Hotel Lawyer on buying hotels
Our hotel lawyers spend a big part of their time helping clients identify and vet attractive hotel acquisition targets, and then get them under contract, run a thorough (but fast) due diligence, arrange financing and execute on the purchase. Often there is a lot of follow up work in repositioning the property or cleaning up some old problems.
But one of the perennial questions we hear from people is, "Is this a good time to buy a hotel?"
A little more than 2 years ago, my partner Guy Maisnik wrote an article on this very subject. It was called "So you think you want to buy a hotel?" That article has been one of our best-read pieces on Hotel Law Blog, and similar questions keep bouncing around. So we persuaded Guy to write an update, which continuing improvements in the hotel industry forced him to rename: "NOW is a great time to buy a hotel (and not a bad time to sell)".
NOW is a great time to buy a hotel (and not a bad time to sell) - For savvy investors, the time could be right
- By Guy Maisnik | Hotel Lawyer & Vice-Chair Global Hospitality Group®
Investors, Take Note!
In January, 2011, I wrote an article titled, "So, you think you want to buy a hotel?" In it, I noted that hotel investors who delayed investment for another year or two in search of the holy grail of the bottom of the market or the "perfect" opportunity were going to be disappointed. I couldn't help but reference my Uncle Bernie who often laments about the deals he should have closed on but didn't. To his credit, Uncle Bernie closed plenty. But as he loves saying "the disappointments experienced on missed opportunities do not make my successes feel any better." So, let's recap some salient points from that article and see how they stand up today.
A parable of real estate investing tells us this: When prices are in a free fall, the average investor believes prices will keep falling. That same investor will believe prices will continue to rise when prices are rising. So in declining market transitions, the average investor will...do ...nothing. Only in hindsight, will the average investor regret his or her indecision. Savvy investors -- the 3% who know how to make money no matter which way the market is trending -- know what the rest do not: smart investment decisions do not need to be made at the bottom or top of a market.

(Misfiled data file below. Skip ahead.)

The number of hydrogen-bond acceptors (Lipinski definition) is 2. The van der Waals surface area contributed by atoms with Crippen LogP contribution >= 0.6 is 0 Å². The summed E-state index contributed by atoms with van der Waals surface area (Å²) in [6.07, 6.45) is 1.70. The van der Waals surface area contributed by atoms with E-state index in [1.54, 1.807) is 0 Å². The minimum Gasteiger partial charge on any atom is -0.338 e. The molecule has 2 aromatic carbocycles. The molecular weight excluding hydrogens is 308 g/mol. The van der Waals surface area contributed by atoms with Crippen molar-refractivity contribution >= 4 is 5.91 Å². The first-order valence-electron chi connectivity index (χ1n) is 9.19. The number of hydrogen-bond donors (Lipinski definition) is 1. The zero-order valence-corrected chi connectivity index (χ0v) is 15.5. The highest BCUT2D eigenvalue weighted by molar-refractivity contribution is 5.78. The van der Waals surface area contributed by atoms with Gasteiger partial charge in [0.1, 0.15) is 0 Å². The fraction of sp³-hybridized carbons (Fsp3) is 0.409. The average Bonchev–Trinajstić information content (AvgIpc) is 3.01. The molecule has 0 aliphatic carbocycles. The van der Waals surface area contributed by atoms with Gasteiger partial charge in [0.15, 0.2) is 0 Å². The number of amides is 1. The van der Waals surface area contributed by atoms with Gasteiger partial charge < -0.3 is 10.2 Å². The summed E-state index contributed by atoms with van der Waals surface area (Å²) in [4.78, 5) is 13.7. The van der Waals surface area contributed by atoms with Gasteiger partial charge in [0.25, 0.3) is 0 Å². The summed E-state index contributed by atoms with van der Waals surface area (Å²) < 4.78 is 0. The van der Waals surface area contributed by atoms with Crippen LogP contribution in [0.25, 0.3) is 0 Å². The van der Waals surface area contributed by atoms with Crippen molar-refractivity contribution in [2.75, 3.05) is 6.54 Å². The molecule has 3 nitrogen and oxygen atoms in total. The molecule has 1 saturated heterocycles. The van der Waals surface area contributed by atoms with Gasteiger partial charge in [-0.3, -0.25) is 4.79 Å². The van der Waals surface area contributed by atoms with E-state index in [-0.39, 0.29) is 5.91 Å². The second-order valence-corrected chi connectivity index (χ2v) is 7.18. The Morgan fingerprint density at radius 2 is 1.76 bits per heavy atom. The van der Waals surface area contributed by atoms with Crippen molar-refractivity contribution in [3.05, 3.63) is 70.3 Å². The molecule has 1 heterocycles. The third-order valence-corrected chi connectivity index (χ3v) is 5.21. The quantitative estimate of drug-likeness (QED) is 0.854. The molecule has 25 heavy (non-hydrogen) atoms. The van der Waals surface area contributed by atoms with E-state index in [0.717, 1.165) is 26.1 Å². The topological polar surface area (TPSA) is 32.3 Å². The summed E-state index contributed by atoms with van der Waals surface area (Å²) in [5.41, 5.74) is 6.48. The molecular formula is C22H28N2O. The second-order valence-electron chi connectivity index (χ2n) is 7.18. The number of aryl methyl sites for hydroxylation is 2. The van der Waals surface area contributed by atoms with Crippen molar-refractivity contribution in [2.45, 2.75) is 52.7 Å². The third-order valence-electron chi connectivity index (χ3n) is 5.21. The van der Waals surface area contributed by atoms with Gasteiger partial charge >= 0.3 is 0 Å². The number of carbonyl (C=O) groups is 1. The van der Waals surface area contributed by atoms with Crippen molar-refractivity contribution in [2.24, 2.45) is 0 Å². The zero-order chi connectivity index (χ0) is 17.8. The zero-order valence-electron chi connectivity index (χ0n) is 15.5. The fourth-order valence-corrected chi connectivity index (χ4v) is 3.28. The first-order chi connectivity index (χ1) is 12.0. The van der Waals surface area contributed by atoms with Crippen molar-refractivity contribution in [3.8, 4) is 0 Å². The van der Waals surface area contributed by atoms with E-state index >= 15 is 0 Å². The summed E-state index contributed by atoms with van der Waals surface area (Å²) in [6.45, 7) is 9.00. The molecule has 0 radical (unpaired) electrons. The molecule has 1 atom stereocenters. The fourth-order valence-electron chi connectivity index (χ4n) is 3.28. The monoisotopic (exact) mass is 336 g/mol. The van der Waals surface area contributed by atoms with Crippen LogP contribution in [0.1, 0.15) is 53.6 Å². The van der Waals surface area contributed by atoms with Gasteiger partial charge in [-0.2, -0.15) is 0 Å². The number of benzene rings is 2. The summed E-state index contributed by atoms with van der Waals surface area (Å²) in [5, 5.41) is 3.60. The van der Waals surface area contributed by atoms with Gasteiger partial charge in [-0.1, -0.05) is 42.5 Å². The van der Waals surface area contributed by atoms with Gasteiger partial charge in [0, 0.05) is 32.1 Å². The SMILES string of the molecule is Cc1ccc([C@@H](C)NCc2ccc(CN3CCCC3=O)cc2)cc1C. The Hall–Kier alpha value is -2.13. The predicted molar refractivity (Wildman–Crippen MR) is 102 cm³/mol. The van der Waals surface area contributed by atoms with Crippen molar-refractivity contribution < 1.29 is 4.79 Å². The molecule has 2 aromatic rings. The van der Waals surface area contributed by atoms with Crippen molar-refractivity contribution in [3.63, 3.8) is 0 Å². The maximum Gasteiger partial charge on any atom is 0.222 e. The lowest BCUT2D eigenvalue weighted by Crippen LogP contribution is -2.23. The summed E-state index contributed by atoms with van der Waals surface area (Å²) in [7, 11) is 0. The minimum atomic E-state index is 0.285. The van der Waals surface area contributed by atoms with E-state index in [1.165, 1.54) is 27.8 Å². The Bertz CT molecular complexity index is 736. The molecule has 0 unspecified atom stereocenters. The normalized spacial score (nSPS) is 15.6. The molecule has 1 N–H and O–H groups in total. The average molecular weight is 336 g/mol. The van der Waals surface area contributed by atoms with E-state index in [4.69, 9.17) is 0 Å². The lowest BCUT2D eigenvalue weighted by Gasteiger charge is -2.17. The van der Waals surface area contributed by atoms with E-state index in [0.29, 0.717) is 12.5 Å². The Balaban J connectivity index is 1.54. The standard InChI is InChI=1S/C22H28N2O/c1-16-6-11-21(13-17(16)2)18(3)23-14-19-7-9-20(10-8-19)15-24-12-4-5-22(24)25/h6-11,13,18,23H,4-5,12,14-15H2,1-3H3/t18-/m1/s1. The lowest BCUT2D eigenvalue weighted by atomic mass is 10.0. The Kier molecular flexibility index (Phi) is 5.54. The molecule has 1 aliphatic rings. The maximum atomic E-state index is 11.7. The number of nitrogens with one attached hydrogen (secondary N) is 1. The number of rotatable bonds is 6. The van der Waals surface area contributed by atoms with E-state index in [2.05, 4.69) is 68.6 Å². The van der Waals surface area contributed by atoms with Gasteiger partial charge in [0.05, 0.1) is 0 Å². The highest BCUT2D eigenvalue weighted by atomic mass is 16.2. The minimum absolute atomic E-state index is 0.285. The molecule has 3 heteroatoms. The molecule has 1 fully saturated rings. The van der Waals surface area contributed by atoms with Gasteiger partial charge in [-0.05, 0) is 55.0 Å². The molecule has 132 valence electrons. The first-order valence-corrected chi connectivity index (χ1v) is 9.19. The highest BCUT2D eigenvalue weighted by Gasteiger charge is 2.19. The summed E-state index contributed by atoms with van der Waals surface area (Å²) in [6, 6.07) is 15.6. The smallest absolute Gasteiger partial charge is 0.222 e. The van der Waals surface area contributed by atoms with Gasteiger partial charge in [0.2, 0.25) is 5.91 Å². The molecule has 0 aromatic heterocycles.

Savvy investors buy or sell when key market indicators tell them to do so. Moreover, savvy investors know that they cannot time the market. By waiting, they know they would miss a key opportunity, and then be left scrambling like the rest of the herd. Hotel investors who delay investment for another year or two waiting for the bottom of the market will surely kick themselves. I can hear uncle Bernie's gruff old world voice saying, "I could of had that hotel for a song compared to prices today."
Well into recovery now with 5 years of projected industry improvement
Barring unforeseen circumstances, most hotel industry experts now believe we are well past the bottom the hotel cycle and into the upward inflection. For the first time in many years, there seems to be a consensus that industry fundamentals are poised to continue their improvement, driving both profitability and values, for at least another 5 years!
Here are then-and-now perspectives from our last article on this subject:
It is a good time to buy a hotel almost anytime you can purchase a good hotel in a good market for less than replacement cost . . . and even more so if the hotel can service debt with its present cash flow. And with the expectation of continued improvement in industry fundamentals for 5 more years, there should be some great buys possible over the next two or three years with some interesting upside to your investment.
Buying after a long down-market cycle is always safer than jumping in at the top of the bubble after a long run up. This is the easy part. The difference for the savvy hotel investor is buying a good asset at a good time in the market cycle and doing enough due diligence. (See, Due diligence tips for your next hotel acquisition.)
Happy hunting. Don't forget to do your homework, use your checklists, and get good hotel consultants and hotel lawyers to help avoid unnecessary pitfalls.
This is Jim Butler, author of www.HotelLawBlog.com and hotel lawyer, signing off. We've done more than $60 billion of hotel transactions and have developed innovative solutions to unlock value from hotels. Who's your hotel lawyer?
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